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The white shrimp, Penaeus setiferus, was the first species of commercially important shrimp in the U.S., with the fishery for this species dating back to 1709 (Muncy 1984). P. setiferus is common in Florida waters and is generally found where water is less than 27 m deep (Muncy 1984). Antennae are significantly longer than body length, and may reach 2.5 - 3 times body length (Muncy 1984). Chromatophores in white shrimp are widely spaced, thus lending a lighter body color to this species than in either pink or brown shrimp. Overall body color is a bluish white, speckled with black, with pink-tinged sides. Pleopods are often marked with dark red, while the margins of the uropods of the tail are green along their margins (Williams 1984). Its carapace has a medial carina (keel-like ridge) that is continuous with the rostrum at the anterior end of the animal, and extends posteriorly approximately 2/3 the length of the carapace. The rostrum is elongate and slender, somewhat distally upcurved, with 5 - 11 (usually 9) sharp teeth on the dorsal surface, and 2 teeth on the ventral edge. Unlike its congeners P. aztecus and P. duorarum, P. setiferus has no bordering groove along the carina. The integument is thin, and appears polished and translucent.The abdomen is carinate on segments 4 - 6, with the carina of segment 6 having a narrow groove on either side. The telson has a deep medial groove along its length, and a sharp tip. The ventral margin of the pleura of the first segment is almost straight.P. setiferus is sexually dimorphic, with females growing larger than males. Additionally, the female thelycum, which lies between pereopods 3- 5, is open and has raised ridges along the anterolateral surface. The male pentasma has a diagonal ridge across the dorsolateral lobe.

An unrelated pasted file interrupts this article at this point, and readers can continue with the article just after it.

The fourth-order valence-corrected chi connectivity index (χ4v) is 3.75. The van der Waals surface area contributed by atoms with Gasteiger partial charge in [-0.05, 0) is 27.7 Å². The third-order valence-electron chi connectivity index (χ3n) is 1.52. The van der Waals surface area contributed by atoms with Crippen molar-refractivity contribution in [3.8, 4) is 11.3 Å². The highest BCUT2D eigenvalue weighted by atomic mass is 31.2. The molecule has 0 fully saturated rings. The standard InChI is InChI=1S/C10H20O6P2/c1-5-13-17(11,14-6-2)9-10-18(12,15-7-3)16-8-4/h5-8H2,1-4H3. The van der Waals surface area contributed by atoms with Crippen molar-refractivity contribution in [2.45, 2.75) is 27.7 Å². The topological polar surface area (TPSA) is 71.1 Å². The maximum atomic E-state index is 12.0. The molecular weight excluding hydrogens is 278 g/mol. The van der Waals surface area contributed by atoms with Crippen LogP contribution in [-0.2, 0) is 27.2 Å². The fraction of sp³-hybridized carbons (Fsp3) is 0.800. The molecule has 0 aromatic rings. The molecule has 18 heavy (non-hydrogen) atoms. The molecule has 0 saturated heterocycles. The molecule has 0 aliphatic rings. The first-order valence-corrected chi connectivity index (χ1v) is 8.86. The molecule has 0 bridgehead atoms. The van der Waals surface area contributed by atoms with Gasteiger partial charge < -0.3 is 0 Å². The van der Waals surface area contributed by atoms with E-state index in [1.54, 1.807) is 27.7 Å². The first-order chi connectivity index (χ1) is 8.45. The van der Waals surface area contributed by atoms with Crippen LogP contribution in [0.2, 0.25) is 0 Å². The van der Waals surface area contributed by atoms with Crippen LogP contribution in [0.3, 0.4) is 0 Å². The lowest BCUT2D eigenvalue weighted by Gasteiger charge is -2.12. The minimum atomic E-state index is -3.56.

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© Smithsonian Marine Station at Fort Pierce

Source: Indian River Lagoon Species Inventory

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